The Associated Press

6. U.S. sends nuclear submarine to South Korea after Pyongyang missile tests

The United States has sent a nuclear-powered guided-missile submarine, the USS Michigan, to South Korea in a show of force, the first such deployment in six years. The massive submarine, one of the biggest in the world, arrived Friday, a day after North Korea resumed missile tests to protest live-fire drills involving the U.S. and South Korea. The USS Michigan, which can carry about 150 Tomahawk missiles, will participate in training to "respond to the advancing North Korean threat," South Korea's Defense Ministry said in a statement. Its presence is part of a recent agreement to step up "regular visibility" of U.S. military might to send Pyongyang the message that "a nuclear strike by North Korea would be suicidal," according to Bloomberg.


7. Montana man sentenced to 18 years for targeting town's LGBTQ residents

A federal judge in Montana on Thursday sentenced a man to 18 years in prison for shooting at a woman's home with an AK-style rifle at the start of a violent spree intended to drive LGBTQ residents out of his small town. The jury convicted the man, John Russell Howald, of a hate crime in February, finding that he had fired at the woman, an out lesbian, and targeted other LGBTQ residents in Basin, Montana, which has a population of about 267. A group of churchgoers who knew Howald were credited with stalling him to prevent him from doing more harm. Chief U.S. District Judge Brian Morris ordered five years of supervised release for Howald after he gets out of prison.

USA Today

8. Tornado kills 3 in Texas Panhandle city

A tornado tore through the Texas Panhandle city of Perryton, killing at least 3 people and injuring dozens more. One person was killed in a "direct hit" on a mobile home park that destroyed 30 homes, Perryton Fire Chief Paul Dutcher said. Two others died in the downtown business district. The violent weather was part of a wave of severe storms moving across parts of the southern and central plains with damaging wind gusts, large hail, and several tornadoes. In the South, from Texas to Florida, a heat wave brought record-breaking temperatures above 100 degrees Fahrenheit to some areas, with more than 35 million people in southern Texas, Louisiana and Florida under excessive heat warnings.

CNN Reuters

9. FDA says next Covid vaccine should target new dominant variants

The Food and Drug Administration's scientific advisers said Thursday that the next round of Covid-19 vaccines offered to Americans should only target the newest coronavirus variants dominating new cases worldwide. Vaccine makers said they could have shots targeting these variants — a branch of the omicron family tree named XBB — available within months. The final decision is up to the FDA. Coronavirus infections are down, but could rise sharply next winter, FDA vaccine chief Dr. Peter Marks said. "We're concerned that we may have another wave of Covid-19 during a time when the virus has further evolved, immunity of the population has waned further, and we move indoors for wintertime," he said.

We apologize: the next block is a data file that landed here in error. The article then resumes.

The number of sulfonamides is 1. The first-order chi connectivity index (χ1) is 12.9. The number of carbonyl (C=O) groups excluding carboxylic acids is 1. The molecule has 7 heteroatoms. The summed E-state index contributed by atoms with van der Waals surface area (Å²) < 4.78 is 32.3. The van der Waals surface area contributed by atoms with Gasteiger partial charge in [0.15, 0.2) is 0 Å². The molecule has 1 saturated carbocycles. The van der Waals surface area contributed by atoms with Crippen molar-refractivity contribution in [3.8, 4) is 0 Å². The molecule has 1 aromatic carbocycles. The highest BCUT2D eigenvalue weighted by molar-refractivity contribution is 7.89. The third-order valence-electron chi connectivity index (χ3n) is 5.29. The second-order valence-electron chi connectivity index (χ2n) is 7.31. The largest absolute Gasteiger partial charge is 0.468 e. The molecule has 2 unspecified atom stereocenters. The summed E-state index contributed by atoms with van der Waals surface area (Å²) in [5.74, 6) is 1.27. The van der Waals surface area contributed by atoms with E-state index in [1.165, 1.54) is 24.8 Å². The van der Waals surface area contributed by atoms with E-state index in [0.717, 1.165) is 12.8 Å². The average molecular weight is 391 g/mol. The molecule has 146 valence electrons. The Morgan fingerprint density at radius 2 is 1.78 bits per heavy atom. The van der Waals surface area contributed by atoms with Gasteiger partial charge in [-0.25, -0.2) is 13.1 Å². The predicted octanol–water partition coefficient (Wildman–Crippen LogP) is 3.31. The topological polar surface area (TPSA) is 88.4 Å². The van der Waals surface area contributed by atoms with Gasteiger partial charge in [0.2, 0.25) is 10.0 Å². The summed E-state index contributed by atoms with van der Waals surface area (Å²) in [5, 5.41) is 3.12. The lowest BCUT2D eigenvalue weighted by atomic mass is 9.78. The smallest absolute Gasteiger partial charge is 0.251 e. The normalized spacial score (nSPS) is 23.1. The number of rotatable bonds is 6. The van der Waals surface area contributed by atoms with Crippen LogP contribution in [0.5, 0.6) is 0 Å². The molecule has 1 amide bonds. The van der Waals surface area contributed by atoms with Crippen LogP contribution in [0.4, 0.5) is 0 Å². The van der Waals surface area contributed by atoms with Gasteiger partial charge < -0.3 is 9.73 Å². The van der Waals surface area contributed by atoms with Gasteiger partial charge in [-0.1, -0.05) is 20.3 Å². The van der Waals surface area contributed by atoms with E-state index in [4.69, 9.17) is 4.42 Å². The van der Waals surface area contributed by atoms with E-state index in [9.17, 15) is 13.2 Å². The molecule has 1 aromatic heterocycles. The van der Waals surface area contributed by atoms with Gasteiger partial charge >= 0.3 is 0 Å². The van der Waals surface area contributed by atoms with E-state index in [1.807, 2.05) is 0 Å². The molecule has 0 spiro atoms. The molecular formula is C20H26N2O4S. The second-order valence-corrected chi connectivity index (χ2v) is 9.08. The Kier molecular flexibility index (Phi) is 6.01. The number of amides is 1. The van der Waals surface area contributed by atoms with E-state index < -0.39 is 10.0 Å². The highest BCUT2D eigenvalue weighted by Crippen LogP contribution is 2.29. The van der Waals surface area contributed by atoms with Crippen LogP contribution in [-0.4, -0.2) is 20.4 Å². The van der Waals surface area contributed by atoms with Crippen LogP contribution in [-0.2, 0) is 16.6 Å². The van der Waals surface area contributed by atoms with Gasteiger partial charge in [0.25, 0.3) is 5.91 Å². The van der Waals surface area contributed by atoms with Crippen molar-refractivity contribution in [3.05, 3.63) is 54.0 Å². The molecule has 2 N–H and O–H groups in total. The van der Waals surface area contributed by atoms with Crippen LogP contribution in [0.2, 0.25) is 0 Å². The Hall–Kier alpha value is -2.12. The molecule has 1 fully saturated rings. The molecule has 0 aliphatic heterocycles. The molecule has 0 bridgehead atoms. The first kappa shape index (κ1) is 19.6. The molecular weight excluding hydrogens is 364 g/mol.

The Associated Press

10. Oscar-winner Glenda Jackson dies at 87

Two-time Academy Award winner Glenda Jackson died Thursday at her London home after a short illness. She was 87. Jackson was one of Britain's biggest movie stars in the 1960s and '70s, winning Oscars for "Women in Love" and "A Touch of Class." She left acting to enter politics in 1992, serving as a Labour Party member of Parliament for 20 years. After ending her political career in 2015, Jackson returned to acting with a Bafta-winning performance in the 2019 TV production "Elizabeth is Missing," about an elderly woman in the early stages of dementia. She also won a Tony Award in Edward Albee's "Three Tall Women." Weeks ago, she finished filming for "The Great Escaper" alongside Michael Caine.

USA Today Daily Mail

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Harold Maass

Harold Maass is a contributing editor at TheWeek.com. He has been writing for The Week since the 2001 launch of the U.S. print edition. Harold has worked for a variety of news outlets, including The Miami Herald, Fox News, and ABC News. For several years, he wrote a daily round-up of financial news for The Week and Yahoo Finance. He lives in North Carolina with his wife and two sons.